Thinking about change

- Keep track of your drug use, including when and how much you use. This will give you a better sense of the role the addiction is playing in your life.
- List the pros and cons of quitting, as well as the costs and benefits of continuing your drug abuse.
- Consider the things that are important to you, such as your partner, your kids, your career, or your health. How does your drug use affect those things?
- Talk it over with someone you trust. Ask the person how he or she feels about your drug use.
- Ask yourself if there’s anything preventing you from changing? What are some things that could help you make the change?
For the above, you will need family ,friends and therapy.

2 Explore your treatment options

Finding an addiction treatment program or provider
• Talk to your doctor.
• Call HELP LINE to reach a free referral helpline from the Substance Abuse and Mental Health Services Administration.
• Contact your health insurance company.
• Find out if your job offers an Employee Assistance Program with addiction counseling
• Talk to a family member

3 Reach out for support

Don’t try to go it alone. Whatever treatment approach you choose, having a solid support system is essential. The more positive influences you have in your life, the better your chances for recovery. Recovering from drug addiction isn’t easy, but with people you can turn to for encouragement, guidance, and a listening ear, it’s a little less tough.

• Lean on close friends and family – Having the support of friends and family members is an invaluable asset in recovery. If you’re reluctant to turn to your loved ones because you’ve let them down before, consider going to couples counseling or family therapy.

• Build a sober social network – If your previous social life revolved around drugs, you may need to make some new connections. It’s important to have sober friends who will support your recovery. Try taking a class, joining a church or a civic group, volunteering, or attending events in your community.

• Consider moving in to a sober living home – Sober living homes provide a safe, supportive place to live while you’re recovering from drug addiction. They are a good option if you don’t have a stable home or a drug-free living environment to go to.

• Make meetings a priority – Join a recovery support group and attend meetings regularly. Spending time with people who understand exactly what you’re going through can be very healing. You can also benefit from the shared experiences of the group members and learn what others have done to stay sober.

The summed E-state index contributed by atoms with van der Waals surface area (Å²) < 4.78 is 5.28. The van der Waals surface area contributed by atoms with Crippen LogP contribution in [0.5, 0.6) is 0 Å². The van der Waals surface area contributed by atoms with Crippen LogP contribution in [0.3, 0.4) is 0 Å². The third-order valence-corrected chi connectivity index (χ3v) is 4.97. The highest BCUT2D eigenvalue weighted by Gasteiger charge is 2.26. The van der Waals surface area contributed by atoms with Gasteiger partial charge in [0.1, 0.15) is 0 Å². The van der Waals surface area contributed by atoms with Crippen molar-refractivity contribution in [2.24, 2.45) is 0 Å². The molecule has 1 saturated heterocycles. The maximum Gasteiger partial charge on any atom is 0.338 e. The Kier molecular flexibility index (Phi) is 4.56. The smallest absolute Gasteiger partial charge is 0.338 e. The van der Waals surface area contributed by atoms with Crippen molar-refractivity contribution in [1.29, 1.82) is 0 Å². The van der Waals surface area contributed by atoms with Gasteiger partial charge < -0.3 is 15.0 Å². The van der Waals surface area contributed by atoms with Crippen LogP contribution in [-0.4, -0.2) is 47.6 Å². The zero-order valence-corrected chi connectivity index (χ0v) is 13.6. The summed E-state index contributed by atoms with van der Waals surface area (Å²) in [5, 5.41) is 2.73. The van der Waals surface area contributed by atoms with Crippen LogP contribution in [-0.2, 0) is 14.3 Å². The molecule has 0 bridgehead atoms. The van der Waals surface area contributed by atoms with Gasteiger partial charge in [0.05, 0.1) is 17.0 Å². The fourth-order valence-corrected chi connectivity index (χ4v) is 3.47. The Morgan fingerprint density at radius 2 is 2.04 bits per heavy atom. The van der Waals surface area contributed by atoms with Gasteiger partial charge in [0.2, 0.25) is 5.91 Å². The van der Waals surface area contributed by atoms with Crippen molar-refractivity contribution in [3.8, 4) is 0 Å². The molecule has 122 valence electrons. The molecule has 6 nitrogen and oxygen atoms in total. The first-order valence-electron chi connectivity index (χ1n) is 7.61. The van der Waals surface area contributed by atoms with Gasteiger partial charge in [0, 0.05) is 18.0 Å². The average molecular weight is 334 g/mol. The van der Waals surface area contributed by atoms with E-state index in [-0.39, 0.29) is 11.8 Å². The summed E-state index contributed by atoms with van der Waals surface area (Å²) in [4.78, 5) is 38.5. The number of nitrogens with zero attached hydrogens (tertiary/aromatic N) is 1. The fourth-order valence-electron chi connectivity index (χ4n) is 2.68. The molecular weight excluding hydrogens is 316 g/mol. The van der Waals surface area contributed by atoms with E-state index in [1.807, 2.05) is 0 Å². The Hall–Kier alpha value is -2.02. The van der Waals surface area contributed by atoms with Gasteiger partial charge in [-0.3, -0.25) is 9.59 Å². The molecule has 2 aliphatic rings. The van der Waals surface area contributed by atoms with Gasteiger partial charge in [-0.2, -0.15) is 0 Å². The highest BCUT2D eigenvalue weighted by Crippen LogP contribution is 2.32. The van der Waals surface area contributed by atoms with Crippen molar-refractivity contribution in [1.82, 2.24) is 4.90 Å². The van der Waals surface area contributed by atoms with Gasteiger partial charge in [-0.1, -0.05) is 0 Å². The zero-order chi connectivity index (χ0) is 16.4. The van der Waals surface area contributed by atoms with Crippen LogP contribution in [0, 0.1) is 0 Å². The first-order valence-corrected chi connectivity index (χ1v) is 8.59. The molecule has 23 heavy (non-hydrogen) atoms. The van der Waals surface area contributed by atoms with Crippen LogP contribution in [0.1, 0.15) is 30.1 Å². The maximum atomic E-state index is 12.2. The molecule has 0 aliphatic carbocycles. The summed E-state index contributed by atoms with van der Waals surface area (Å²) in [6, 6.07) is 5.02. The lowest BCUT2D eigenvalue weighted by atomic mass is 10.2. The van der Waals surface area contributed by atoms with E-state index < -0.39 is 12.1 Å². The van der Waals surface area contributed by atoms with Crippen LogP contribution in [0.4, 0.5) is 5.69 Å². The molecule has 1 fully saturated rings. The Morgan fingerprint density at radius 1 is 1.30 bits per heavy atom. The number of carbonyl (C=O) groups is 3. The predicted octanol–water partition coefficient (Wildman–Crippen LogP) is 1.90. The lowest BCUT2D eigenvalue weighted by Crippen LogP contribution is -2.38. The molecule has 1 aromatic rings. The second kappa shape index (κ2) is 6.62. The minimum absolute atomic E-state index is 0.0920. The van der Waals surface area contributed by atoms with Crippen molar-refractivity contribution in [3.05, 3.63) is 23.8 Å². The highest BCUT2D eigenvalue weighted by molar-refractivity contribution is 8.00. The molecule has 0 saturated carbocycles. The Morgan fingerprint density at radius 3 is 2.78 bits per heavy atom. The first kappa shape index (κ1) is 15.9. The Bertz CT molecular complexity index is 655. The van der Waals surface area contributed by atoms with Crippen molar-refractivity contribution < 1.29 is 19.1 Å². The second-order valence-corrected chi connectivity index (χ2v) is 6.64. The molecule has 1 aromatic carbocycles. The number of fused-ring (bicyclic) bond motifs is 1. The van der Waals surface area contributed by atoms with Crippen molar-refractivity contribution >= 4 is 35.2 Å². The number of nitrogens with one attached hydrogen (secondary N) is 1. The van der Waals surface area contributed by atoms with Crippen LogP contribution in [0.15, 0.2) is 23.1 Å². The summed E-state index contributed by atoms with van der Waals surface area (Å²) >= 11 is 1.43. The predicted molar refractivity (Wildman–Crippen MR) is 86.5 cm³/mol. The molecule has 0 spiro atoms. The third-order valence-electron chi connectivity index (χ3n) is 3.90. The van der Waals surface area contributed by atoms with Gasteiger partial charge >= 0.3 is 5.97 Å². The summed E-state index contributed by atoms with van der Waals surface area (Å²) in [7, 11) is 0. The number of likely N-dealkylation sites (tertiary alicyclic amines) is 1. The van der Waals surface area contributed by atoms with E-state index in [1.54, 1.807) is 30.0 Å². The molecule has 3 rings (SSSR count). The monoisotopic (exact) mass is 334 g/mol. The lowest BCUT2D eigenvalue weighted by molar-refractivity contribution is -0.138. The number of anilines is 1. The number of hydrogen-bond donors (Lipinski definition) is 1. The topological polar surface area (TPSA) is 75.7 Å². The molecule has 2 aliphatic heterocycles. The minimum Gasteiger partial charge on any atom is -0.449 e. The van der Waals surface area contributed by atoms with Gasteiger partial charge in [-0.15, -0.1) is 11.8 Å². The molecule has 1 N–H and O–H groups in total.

4 Learn healthy ways to cope with stress

Even once you’ve recovered from drug addiction, you’ll still have to face the problems that led to your drug problems in the first place. Did you start using drugs to numb painful emotions, calm yourself down after an argument, unwind after a bad day, or forget about your problems? After you become sober, the negative feelings that you used to dampen with drugs will resurface. For treatment to be successful, and to remain sober in the long term, you’ll need to resolve these underlying issues as well.

Conditions such as stress, loneliness, frustration, anger, shame, anxiety, and hopelessness will remain in your life even when you’re no longer using drugs to cover them up. But you will be in a healthier position to finally address them and seek the help you need.

Relieving stress without drugs

Drug abuse often stems from misguided attempts to manage stress. Many people turn to alcohol or recreational drugs to unwind and relax after a stressful day, or to cover up painful memories and emotions that cause us to feel stressed and out of balance. But there are healthier ways to keep your stress level in check, including exercising, meditating, using sensory strategies to relax, practicing simple breathing exercises, and challenging self-defeating thoughts.

Things to do to relief stress without drugs
- Walking
- Yoga and meditation are excellent ways to bust stress and find balance
- Step outside and savor the warm sun and fresh air. Enjoy a beautiful view or landscape
- Play with your dog or cat, enjoying the relaxing touch of your pet’s fur